Rocco Piscatello: Poster Works for FIT
We all love a good poster. But, what makes the design for a poster effective?
Rocco Piscatello is the principle of New York based Piscatello Design Centre. His poster work for a lecture series at the Fashion Institute of Technology are a type lover’s dream. Inspired by the Swiss posters from the 1950-60s, Piscatello explores typography, geometry and scale in a way that is pure and elegant.
“His posters are incredibly concise, to the point, reaching the essence of a strong message without concession.” —Massimo Vignelli
Piscatello designed his first poster for the Visiting Artist Program for FIT in 2003. Since then, he has created 24 posters, each design approached in the same manor.
“Piscatello’s poster design is often based on the initial letter of the lecturer’s last name. He explored the letter’s form, counter form and structure, as well as the composition of strokes which form it. He transforms the letter into an iconic image expressing some of the characteristic qualities of the lecturer’s work and making it the central element of the poster.” —Willi Kunz.
“Rocco is a typographer and what he does is quite extraordinary. —Ivan Chermayeff.
To reflect on the 24 posters he created over his time working with FIT, Rocco published Poster works for FIT: Publication. The book contains a forward written by Massimo Vignelli and essays by R. Roger Remington and Willi Kunz.
The book contains a book cloth dust jacket mounted on Strathmore Wove Midnight Black and foil stamped. The cover was foil stamped on Strathmore Wove Midnight Black. The text pages were printed on Mohawk Superfine Eggshell Ultrawhite.
Within the book, Piscatello also identifies ten enduring qualities of a powerful design as he reflects on his poster designs:
Reflection by Rocco Piscatello
In today’s digital world, the opportunity to design a print poster for the purpose of promoting an event is rare. When the Fashion Institute of Technology approached me to design a poster for their newly formed Visiting Artist Program, I immediately said yes. Their brief was very succinct: create a poster announcing a designer’s lecture, while adhering to strict budgetary constraints.
One poster quickly multiplied to two. A dozen years later they accumulated to a collection of twenty-four. The posters are all represented here in reverse chronological order.
Looking back and reflecting on the work included in this book, I have identified ten qualities that make the posters enduring.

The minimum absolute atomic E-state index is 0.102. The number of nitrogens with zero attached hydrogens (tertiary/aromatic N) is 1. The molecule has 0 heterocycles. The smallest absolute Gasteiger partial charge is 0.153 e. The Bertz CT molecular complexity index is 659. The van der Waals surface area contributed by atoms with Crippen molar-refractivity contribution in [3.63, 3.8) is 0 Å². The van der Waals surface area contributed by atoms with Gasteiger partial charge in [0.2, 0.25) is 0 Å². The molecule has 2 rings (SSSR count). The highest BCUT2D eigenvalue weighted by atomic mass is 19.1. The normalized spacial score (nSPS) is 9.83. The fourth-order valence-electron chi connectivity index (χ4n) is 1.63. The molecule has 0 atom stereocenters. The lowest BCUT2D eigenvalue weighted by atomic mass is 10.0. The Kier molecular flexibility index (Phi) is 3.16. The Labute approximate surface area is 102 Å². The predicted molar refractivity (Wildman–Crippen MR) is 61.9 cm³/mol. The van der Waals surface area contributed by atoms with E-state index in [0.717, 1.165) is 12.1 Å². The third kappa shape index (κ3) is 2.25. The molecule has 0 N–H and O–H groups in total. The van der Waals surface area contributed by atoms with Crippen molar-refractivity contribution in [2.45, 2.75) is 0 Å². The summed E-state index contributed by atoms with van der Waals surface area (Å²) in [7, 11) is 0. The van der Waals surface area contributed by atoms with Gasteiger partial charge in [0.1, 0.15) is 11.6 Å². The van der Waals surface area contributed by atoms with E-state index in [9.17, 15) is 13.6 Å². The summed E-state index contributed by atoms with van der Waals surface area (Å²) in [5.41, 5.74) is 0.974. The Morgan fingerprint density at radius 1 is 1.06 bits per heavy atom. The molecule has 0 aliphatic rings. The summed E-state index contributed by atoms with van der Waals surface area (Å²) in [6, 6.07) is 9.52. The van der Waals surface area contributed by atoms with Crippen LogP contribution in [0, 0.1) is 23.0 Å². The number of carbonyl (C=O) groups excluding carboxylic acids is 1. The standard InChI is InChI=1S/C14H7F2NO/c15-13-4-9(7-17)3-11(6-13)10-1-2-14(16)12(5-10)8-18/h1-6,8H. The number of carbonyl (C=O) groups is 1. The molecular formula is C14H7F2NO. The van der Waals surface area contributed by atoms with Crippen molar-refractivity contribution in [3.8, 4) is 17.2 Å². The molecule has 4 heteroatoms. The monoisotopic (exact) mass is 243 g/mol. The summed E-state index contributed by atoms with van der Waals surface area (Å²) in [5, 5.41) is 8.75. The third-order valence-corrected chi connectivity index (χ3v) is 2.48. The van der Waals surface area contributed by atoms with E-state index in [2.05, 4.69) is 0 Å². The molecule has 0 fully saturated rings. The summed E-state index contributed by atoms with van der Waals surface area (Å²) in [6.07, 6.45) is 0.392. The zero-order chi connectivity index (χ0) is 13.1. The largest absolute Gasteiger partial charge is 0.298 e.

- Clarity of Message- It is my responsibility to ensure that the message conveyed is clear and meaningful. Type size, style and color are used to highlight the most important information.
- Dramatic Proportion and Scale- My work pushes the limit of scale and legibility to create engaging and monumental forms. This attracts attention and inspires interest from my audience.
- Geometry and Mathematical Proportion- The elements and compositions in my work are built from geometry and use mathematical proportions to achieve balance and beauty.
- Emphasis on Typography- I develop custom letterforms to create compositions based upon the lecturer’s initials. This brings originality and uniqueness to each poster.
- Grid-based Composition- Every poster starts with the development of a grid system. I use the grid and an underlying structure to support the typography and bring order to the composition.
- Reduction of Elements- I work by subtraction. It is crucial to have a clear understanding of a subject in order to develop a strong idea and know what can be taken away without diminishing the message.
- Differences within Consistency- I challenge myself to create different and changing forms for each poster while still maintaining a consistent visual vocabulary throughout the series. This ensures a memorable identity for the lecture program as a whole.
- Elements of Surprise- When appropriate, I like to incorporate a playful or surprising element into the design. These elements give viewers and unexpected and delightful experience.
- Pursuit of Excellence- From the overall composition to the tiniest typographic detail, I strive to achieve the highest level of excellence. This includes working with quality printers and paper manufacturers.
- Iterate, Refine, and Repeat- Good design takes time to develop. It’s a process that requires study and reflection. I challenge you to slow down and take the time to create the best design possible.
Rocco Piscatello’s Reflection was originally published in Poster works for FIT: Publication. No part may be used or reproduced in any manner without the written permission from the author, except in the context of reviews.
- Dust Jacket: Book cloth mounted on Strathmore Wove, Midnight Black 70 text
- Cover: Strathmore Wove, Midnight Black 110 double thick cover
- Text Pages: Mohawk Superfine Eggshell Ultrawhite 100 text
Production: Foil Stamped front cover, 2 hits of black + PMS, Aqueous Lay Flat Coating, Smyth Sewn
Water-based aqueous coating can be applied over wet ink from a special coater tower. Aqueous seals a press sheet instantly allowing the ink to continue to dry underneath. Matte, dull and lay flat aqueous are recommended for uncoated paper. Aqueous coatings generally cover the entire sheet because they do not yellow over time. Like varnish, aqueous coating primarily prevents rub off.
Chicago-based visual-performance artist Nick Cave is known for his Soundsuits—vibrant pieces made from thrift store materials that can be worn like alien skin. They transform the wearer, obscuring race, class, gender, and individual perspective.